I’m waiting for a will to be delivered, and so I’m postponing my next article until that arrives, since I think the information in it is likely to be quite important. In the meantime, here’s a report on a food walk that a friend and I led along London Road last month.
We started off at Snake & Mongoose, a juice bar and grill at 36 London Road. Most of us had fresh juices here, including the simple but delicious coconut-based Jah Rule and the extremely green Go, with ingredients including peas, avocado, kiwi fruit, green apple, kale, and lime.
Then we moved on to Shadi Bakery, a naan bakery at 79 London Road. This has two tandoor ovens at the front, turning out fresh naan and chapatis, while further back is a service counter where naans are topped and grilled to order. We had zahter naan, topped with a zingy herb and spice mix, along with a beautifully melty cheese naan.
Next was Timber Gardens, a Ghanaian restaurant which opened in February 2015 on the ground floor of Zodiac Court. It’s an unusual setting for a restaurant, as when the Zodiac Court complex was originally laid out in the 1960s this space was planned and constructed as a car showroom.
Here we had kelewele, a Ghanaian specialty of cubed plantain fried with ginger and other spices to a soft sweet stickiness and then served with crunchy peanuts for a textural contrast. Portions were generous, and several of us took some of it home with us.
We followed this by popping in to Alees at 250 London Road, an Indian sweet shop where you can buy anything from a single gulab jamun to a kilo of barfi. They also do a few curries and savoury snacks, and some of our group opted for samosas instead of sweets.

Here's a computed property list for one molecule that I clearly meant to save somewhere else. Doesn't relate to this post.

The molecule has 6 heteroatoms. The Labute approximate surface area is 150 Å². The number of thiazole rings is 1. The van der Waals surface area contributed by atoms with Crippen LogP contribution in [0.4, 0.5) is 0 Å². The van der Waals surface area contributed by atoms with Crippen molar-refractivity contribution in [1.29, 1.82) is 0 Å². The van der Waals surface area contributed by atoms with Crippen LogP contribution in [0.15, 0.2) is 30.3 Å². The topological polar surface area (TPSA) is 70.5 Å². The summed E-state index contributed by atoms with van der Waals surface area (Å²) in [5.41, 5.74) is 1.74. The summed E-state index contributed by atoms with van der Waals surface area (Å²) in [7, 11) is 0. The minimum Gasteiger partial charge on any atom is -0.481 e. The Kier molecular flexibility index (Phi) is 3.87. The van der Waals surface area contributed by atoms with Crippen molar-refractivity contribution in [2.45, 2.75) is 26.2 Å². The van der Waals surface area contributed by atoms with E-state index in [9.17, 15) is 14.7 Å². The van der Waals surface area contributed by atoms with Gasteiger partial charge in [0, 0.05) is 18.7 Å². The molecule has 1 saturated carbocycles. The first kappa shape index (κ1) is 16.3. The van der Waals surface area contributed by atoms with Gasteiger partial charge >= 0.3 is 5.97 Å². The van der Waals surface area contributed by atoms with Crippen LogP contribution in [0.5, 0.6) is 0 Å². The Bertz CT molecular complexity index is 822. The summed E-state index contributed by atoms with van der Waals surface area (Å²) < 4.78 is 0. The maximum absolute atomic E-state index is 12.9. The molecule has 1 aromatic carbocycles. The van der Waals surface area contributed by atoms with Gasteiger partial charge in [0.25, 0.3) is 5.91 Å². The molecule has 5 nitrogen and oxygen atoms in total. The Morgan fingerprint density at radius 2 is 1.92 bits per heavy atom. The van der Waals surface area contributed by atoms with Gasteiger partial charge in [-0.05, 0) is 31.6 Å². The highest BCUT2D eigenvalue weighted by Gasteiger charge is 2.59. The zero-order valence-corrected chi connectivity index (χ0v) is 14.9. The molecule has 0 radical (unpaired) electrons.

Our next stop was Mauritian Dal Puri Snack at 288 London Road. This tiny stall sells the somewhat elusive dal puri, a soft flatbread made with a layer of split peas inside; here, it’s topped with home-made curry and optional chilli sauce, then folded up for eating on the go.
It was time for a break from food at this point, so we stopped off at Chennai Dosa, a South Indian cafe/restaurant at 239–241 London Road, for cups of perfectly-spiced masala tea.
Sambal Express at 332 London Road is part of a well-regarded small chain of Sri Lankan takeaways, so there was quite some excitement when it opened in September 2018. We sampled their coconut roti topped with katta sambal, a wonderfully fresh-tasting combination of chillies and onions.
Rotti Mama at 341 London Road is also a Sri Lankan takeaway, though this one isn’t part of a chain and unlike Sambal Express also has a couple of tables for eating-in. From their “short eats” selection we chose vegetable rolls and paruppu vadai, with the latter being perhaps the more popular — savoury fritters made from chana dal and various spices.
Coughlans bakery at 502 London Road is part of a local family-owned chain founded in 1937 and still going strong today. This small shop is not only their oldest still-extant branch, but has been a bakery since at least the 1850s. Located on the corner of London Road and Mayday Road, it marks the transition between the Croydon (CR0) and Thornton Heath (CR7) postal districts.
Over the past few years, Coughlans have been introducing more and more vegan options in their shops, including three types of vegan sausage roll. We tried the wild mushroom and the sausage-and-leek varieties, both of which were very nicely savoury. Several of our group also bought cakes and biscuits to take home.
Our penultimate stop was Taste Ah Jamaica at 3 Brigstock Parade, a Jamaican takeaway with a couple of eat-in tables. Here we had callaloo and rice & peas, livened up with a couple of bottled chilli sauces.
The walk ended at Santok Maa’s, a vegetarian Indian restaurant of long standing at 848 London Road. Along with more masala tea and fresh juices, we snacked on Nairobi bhajia — deep-fried battered potato slices served with chilli sauce — and bhel poori.
We’ll be doing the walk again in spring 2020, and if you’d like me to drop you a line when we have a date, email me at firstname.lastname@example.org.